Ciudadanos has taken the lead. The Spanish people’s desire for a change in the political cycle is evident in all the polls. The recent survey conducted by Metroscopia for EL PAÍS in the first days of May is particularly revealing. The combined support for Spain’s leading parties – the incumbent Popular Party and the Spanish Socialists (PSOE) – has plunged below 50%. In a hypothetical election, both parties would receive their worst result in history.
The PP, led by Spanish Prime Minister Mariano Rajoy, would suffer the greatest upheaval, losing up to 10% of the votes it won in 2016. All the indicators look bad: very few see the party as credible and very few believe they have a project for the future. Indeed, the majority believe that Rajoy should not run in the next elections, that he is not interested in solving Spain’s problems, and that he is not handling the Catalan secessionist challenge well. What’s more, the PP’s own voters rate Ciudadanos leader Albert Rivera higher than Mariano Rajoy.
Against this backdrop, Ciudadanos has leapt ahead of its three rival parties, a jump that has hurt both the PP and PSOE, a veteran party whose voters, while still closely identifying with its values, show a more critical attitude towards the group’s situation. It is a scenario that, in electoral terms, would allow the anti-austerity Podemos to overtake the PSOE, continuing the PP’s sustained downward trend and the Socialist Party’s inability to climb positions. It is a very negative outlook for the PSOE, which is unable to take advantage of that falling support for the PP.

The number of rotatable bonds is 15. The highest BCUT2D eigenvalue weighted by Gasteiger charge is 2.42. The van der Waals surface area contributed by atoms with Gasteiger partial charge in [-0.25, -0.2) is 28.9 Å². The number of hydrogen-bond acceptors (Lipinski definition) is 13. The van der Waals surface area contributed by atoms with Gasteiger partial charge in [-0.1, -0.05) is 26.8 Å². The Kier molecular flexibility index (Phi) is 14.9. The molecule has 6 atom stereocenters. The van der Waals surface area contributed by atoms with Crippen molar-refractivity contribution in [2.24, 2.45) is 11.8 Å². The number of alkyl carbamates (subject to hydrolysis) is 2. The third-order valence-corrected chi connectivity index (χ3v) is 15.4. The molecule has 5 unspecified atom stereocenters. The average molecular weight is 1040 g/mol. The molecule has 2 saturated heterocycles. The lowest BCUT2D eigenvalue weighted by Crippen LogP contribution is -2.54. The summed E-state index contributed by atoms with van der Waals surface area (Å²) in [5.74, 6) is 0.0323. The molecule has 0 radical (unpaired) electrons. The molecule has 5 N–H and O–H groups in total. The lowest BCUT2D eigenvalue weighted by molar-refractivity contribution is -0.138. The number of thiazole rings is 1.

Theoretically, the Socialists should be gaining the ground that the PP has lost. But Ciudadanos has gained followers by hardening its rhetoric, whether in favor of reviewable permanent prison or maintaining the emergency measures of Article 155 of the Spanish Constitution in Catalonia. The PSOE is losing the battle to win over the center-left, a battleground that seems to have already been abandoned. The problem is that Spaniards, who are more worried about the political situation than their economic problems, don’t see adequate solutions or enough credibility in the future actions of Pedro Sánchez’s party.
Demobilization, disillusionment and pessimism are problems for the left in Spain, even for Podemos, but especially for the PSOE. It is the party, however, which is the least rejected, which has experience in government, which puts forward interesting proposals (such as its euthanasia plan) and which for years spearheaded progress in this country. It is unforgivable for the Socialists to squander this experience. But everything indicates that its renewal efforts did not end up convincing the public, a situation that is pushing Spain towards a center-right hegemony led by Albert Rivera, who continues to steal PSOE voters.
Yet the PSOE’s enemy is not the leader of Ciudadanos, but rather its own difficulty in defining a vision for its unhappy voters and, above all, in proposing promising solutions to the country’s serious political crisis.
English version by Melissa Kitson.